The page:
Some of the main points of interest in Kazimierz are the Remuh Synagogue and Cemetery, one of the smallest but most important synagogues in the whole area, which still hosts Shabbat services every Friday and the Old Synagogue which, although no longer an active place of worship, is Poland’s oldest standing example of Jewish religious architecture. Over the years the Remuh Synagogue has actually become somewhat of a pilgrimage site for Jews all over the world.

Some other synagogues of interest in the area (most of which are no longer active, instead housing various different exhibitions or other businesses) are the Isaac Synagogue, High Synagogue, and Temple Synagogue.

There are plenty of other things to see in Kazimierz, and it has a wonderful cafe culture about the place, as well as some really interesting museums for you to pass time (specifically the Ethnographic Museum) and, of course, the unmissable historical mural painted outside of Pub Wręga.

It’s no secret that both world wars hit Poland hard, and the Jewish community in Krakow particularly suffered post-World War II. By the end of the war, the Jewish population in Krakow had dropped from more than 30,000 to somewhere between 3000-5000, most of them survivors thanks to one man – Oskar Schindler.

Schindler’s Factory is actually part of the Historical Museum of the City of Kraków and is housed in what was actually Oskar Schindler’s Enamel Factory.

Through photos, interactive displays, sculptures, and words, the museum captivates your every sense, and really drills into you the true magnitude of what happened right there, in the exact spot you’re standing in.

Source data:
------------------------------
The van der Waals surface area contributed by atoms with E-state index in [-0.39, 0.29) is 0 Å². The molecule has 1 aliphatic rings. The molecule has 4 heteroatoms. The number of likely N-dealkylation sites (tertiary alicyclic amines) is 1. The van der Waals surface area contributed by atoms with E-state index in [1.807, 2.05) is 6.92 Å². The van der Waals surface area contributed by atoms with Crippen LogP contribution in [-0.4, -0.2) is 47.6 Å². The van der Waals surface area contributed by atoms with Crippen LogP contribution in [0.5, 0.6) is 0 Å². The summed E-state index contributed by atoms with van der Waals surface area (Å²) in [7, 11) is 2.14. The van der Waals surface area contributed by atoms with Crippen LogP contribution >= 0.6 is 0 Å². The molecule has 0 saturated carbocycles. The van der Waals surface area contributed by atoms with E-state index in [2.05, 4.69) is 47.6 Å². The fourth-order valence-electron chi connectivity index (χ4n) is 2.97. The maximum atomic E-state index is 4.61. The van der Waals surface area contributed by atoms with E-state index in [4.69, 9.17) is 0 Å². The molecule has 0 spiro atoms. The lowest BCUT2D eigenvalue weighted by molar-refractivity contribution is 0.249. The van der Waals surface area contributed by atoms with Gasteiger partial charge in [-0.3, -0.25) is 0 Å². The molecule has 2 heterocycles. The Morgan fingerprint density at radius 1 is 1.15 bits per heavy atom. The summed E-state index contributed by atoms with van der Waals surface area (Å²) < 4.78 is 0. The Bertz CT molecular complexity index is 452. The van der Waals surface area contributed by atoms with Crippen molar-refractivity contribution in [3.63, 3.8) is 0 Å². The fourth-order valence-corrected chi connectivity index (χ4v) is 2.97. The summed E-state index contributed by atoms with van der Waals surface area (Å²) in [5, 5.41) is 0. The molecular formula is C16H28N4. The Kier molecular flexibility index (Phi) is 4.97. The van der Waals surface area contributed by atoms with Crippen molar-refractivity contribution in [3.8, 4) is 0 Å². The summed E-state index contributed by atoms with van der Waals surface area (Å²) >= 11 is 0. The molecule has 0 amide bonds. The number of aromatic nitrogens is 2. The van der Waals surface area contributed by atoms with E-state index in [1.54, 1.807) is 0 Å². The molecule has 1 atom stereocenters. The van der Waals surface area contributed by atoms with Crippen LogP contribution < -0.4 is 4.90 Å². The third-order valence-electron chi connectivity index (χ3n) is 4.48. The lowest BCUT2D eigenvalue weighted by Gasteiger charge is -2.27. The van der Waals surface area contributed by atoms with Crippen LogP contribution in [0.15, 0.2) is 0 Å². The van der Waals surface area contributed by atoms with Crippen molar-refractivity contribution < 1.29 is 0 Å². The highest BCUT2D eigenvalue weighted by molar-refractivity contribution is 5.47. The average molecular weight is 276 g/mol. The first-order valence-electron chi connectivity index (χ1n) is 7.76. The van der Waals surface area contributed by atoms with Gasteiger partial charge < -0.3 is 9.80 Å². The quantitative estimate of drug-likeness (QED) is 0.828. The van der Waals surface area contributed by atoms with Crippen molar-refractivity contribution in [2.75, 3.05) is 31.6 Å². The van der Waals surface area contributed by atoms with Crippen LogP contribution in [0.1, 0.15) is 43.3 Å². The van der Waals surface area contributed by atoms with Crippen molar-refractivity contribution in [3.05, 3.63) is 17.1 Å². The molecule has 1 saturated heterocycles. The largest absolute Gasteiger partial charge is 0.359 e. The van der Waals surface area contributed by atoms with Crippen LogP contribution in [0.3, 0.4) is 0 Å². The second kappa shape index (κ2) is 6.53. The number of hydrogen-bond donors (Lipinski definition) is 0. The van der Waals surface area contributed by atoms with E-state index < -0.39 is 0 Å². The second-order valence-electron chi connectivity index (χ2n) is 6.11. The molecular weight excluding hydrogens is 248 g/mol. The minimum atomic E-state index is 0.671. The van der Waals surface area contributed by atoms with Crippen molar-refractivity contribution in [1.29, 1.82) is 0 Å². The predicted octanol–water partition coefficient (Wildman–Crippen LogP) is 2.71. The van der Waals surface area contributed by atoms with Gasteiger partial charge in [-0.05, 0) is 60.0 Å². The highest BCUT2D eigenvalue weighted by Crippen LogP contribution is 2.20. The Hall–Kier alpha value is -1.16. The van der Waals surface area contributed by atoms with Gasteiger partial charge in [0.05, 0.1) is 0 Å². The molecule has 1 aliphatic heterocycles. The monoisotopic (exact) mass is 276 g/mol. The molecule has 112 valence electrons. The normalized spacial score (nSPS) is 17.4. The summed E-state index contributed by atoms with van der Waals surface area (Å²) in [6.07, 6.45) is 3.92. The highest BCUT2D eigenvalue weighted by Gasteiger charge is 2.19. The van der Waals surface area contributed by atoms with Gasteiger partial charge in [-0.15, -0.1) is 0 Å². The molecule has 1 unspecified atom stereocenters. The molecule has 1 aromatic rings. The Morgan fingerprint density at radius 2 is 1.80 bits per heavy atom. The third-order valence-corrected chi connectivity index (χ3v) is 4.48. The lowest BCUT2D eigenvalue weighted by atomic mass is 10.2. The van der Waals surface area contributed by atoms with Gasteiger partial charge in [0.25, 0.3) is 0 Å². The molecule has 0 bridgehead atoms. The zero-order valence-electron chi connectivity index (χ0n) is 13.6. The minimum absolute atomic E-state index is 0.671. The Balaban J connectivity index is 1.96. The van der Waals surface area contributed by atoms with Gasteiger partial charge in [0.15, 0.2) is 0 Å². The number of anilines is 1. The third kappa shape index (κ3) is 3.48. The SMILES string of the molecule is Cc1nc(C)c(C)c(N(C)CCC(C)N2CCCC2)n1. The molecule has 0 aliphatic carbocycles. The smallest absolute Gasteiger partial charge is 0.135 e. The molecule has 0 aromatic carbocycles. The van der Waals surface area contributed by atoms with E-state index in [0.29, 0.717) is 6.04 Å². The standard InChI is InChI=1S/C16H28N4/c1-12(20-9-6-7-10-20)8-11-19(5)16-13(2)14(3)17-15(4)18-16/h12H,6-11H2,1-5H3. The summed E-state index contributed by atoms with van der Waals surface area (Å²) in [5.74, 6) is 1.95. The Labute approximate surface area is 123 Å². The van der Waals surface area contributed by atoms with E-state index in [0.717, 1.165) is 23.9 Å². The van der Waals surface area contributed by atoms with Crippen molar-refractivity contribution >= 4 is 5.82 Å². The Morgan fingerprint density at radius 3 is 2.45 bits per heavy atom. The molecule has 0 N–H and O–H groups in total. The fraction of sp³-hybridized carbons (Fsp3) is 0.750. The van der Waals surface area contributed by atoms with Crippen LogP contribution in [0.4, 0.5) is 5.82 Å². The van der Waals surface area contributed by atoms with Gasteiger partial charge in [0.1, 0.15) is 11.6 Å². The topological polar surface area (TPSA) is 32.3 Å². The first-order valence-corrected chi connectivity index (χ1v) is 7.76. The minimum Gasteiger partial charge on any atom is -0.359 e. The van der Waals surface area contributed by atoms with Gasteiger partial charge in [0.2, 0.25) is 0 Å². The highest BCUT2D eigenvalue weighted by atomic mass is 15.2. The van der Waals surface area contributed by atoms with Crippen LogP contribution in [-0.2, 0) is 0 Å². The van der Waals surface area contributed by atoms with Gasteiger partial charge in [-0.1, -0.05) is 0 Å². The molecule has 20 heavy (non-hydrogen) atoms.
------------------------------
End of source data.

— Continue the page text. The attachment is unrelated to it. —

The museum doesn’t solely focus in on the history of Schindler, nor does it focus on how the war affected Krakow; it is a perfectly-balanced combination of the two. It’s insightful, it’s thought-provoking and it’s informative. In short, it’s everything you could hope for in a museum of such historical and cultural importance.

Non-discounted entry costs 21PLN (approx. £4.50) per person.

Where to Eat in Krakow

Now, if we rewind our minds all the way back to the beginning of this post, I mentioned how I am now basically the undisputed queen of pierogi eating. Challenge me to a contest, I dare you.

As a vegetarian, travelling can be oddly difficult, but I will tell you here and now that Poland, and its abundance of different flavour pierogi, was an absolute dream! Having spent only three days in Krakow, that meant I only had 9 meals there, and I ate pierogi for 5 of those 9 meals. No shame.

The top of the crop in the pierogi stakes for me was Marmolada, which served 9 pieces of pierogi for a bargain 19 PLN and also served the most delicious traditional apple cake with cinnamon. Situated just off the main square, the place was quiet, and the staff pleasant and not at all pushy.

Other places worth a mention are Goscinna Chata, a dimly-lit, traditionally-decorated place and Restaurajca Max 18 which, although frustratingly noisy due to being located right underneath a hostel, had dessert pierogi on their menu. I repeat, dessert pierogi.

How to Get to Krakow 

Krakow is actually crazy accessible and affordable to get to from almost anywhere in the UK. If I, situated in the back and beyond of nowhere, managed to snag my return ticket from Bristol for £40 plus £10 coach trip, anyone can.

Ryanair fly from Bournemouth, Bristol, Belfast, Birmingham, East Midlands, Edinburgh, Glasgow, Leeds Bradford, Liverpool, Manchester and London Stansted, andEasyjetfly from many of the same airports: Belfast, Bristol, Edinburgh, Liverpool, Manchester and London Gatwick.

Krakow International Airport is only around 10 miles out of the city, and on landing all you need to do is walk straight outside of the terminal to the bus stop and get bus number 252 into town. It runs every half an hour and takes about 40 minutes to get almost right to the city centre. A single ticket costs just 4 PLN and can be purchased from the ticket machine at the stop.

Where to Stay